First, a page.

George is sick. Just a bad cold, icky nose, crusty eyes, wet cough. Sick little boys want their mamas. Only their mamas.
I’ve been thinking about this lots today because Elizabeth Foss asked us all to pray for her friend, Katie. Katie is a young mom with MS who has had a severe flare and lost the use of her legs. She is doing an emergency wean so that she can start some powerful new MS drugs. I know how hard it is to stop nursing a baby, and I even sort of know how hard it is to not be able to take care of your baby (and husband and everybody else) the way you want to because of medical troubles.
All day today as I’ve struggled with my regular responsibilities… getting my arthritic fingers to fasten Danny’s braces tight enough… lifting George to the bathroom counter to change him…. finding some energy to put dishes in the dishwasher… getting up off the floor after fixing the wireless router… arranging the minute-by-minute schedule for childcare and driving and everything for while I’m out of commission at the end of the week… I’ve thought “Well, at least I can walk.” What would I do? How in the world would I run this household?
But anyway, back to weaning George. This was very traumatic for me. We had worked for months to get him to breastfeed, then I had successfully nursed after one mastectomy, but once I started chemotherapy, it was over. You know what my biggest worry was? With my others, even when we had nannies, even when I was working, nursing was the one thing that only I could do for my babies. They depended on me alone for that sustenance.
I know this is going to sound silly, but he was so young, and we knew so little at that time about how severely his Downs would impact him cognitively. When I had to wean George, I worried that if I wasn’t nursing him, he wouldn’t know there was any difference between me and anybody else taking care of him.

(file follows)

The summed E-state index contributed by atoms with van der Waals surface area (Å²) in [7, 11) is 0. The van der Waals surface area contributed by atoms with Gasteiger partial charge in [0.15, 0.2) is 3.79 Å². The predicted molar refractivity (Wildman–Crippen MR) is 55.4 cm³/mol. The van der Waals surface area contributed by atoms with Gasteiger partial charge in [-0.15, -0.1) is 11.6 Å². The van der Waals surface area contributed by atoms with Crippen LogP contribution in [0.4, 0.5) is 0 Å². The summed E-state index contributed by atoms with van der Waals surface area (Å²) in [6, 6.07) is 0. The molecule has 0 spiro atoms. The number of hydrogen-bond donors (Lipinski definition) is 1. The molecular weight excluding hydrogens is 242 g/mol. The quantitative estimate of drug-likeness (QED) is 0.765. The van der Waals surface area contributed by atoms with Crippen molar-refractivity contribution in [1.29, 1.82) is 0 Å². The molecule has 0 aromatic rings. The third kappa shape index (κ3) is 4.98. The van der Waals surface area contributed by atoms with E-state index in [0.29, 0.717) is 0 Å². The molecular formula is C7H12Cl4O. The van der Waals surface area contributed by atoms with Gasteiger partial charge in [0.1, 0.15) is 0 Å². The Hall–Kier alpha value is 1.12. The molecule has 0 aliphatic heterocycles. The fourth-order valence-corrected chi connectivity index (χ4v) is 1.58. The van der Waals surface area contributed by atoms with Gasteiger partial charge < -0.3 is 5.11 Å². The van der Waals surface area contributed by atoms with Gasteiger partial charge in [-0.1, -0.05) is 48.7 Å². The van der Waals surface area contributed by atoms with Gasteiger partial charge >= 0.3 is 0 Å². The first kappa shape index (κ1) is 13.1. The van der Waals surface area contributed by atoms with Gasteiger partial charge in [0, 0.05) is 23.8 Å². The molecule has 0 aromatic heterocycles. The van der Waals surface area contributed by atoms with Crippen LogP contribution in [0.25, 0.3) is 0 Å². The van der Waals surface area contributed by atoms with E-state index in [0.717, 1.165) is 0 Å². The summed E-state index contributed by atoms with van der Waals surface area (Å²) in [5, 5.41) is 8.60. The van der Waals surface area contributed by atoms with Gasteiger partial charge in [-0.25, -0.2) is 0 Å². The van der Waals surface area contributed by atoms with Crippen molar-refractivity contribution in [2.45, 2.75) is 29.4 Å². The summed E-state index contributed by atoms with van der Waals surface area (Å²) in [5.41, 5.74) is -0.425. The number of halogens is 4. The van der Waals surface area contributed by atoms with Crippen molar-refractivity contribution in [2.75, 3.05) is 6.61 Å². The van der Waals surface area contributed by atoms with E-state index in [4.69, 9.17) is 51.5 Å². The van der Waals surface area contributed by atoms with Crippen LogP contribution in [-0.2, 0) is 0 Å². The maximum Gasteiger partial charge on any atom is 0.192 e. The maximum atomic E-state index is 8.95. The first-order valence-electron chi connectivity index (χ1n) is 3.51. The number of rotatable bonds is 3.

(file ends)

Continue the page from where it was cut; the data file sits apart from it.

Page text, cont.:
If I wasn’t nursing him, how would he know that he was supposed to love me best?
And then I worried that because I had to delegate so much George care to other people, he would REALLY get confused. For a while there, I think somebody different put him to sleep every night. It was so hard (OK, let’s be honest… it IS so hard) not being able to take care of him the way I wanted to.
Fast forward to now. After another mastectomy, relactation wasn’t an option. We’re working diligently with a speech therapist who is an expert on feeding issues, but George is still drinking formula out of a bottle. Oh well.
But the big thing is this: When George is tired, or sad, or sick, or wants someone to watch him do his new puzzle VERY FAST, or is worried because the box of Triscuits is empty, I often ask one of the big kids to take care of him for just a minute until I can get there… I move slowly and don’t multitask at all.
At least once a day, I hear words that in any other situation, about any other child, I’d find frustrating or a burden.
“Mom, he just won’t stop crying!” or “Mom, George is just NOT falling asleep for me.” or “Mom, I can’t fix it this time.” or whatever.
Then, no matter how tired or sick I am, or how much I’m hurting, the next sentence is joy to my heart: They say, “I’ve tried, but all he wants is you, mom!”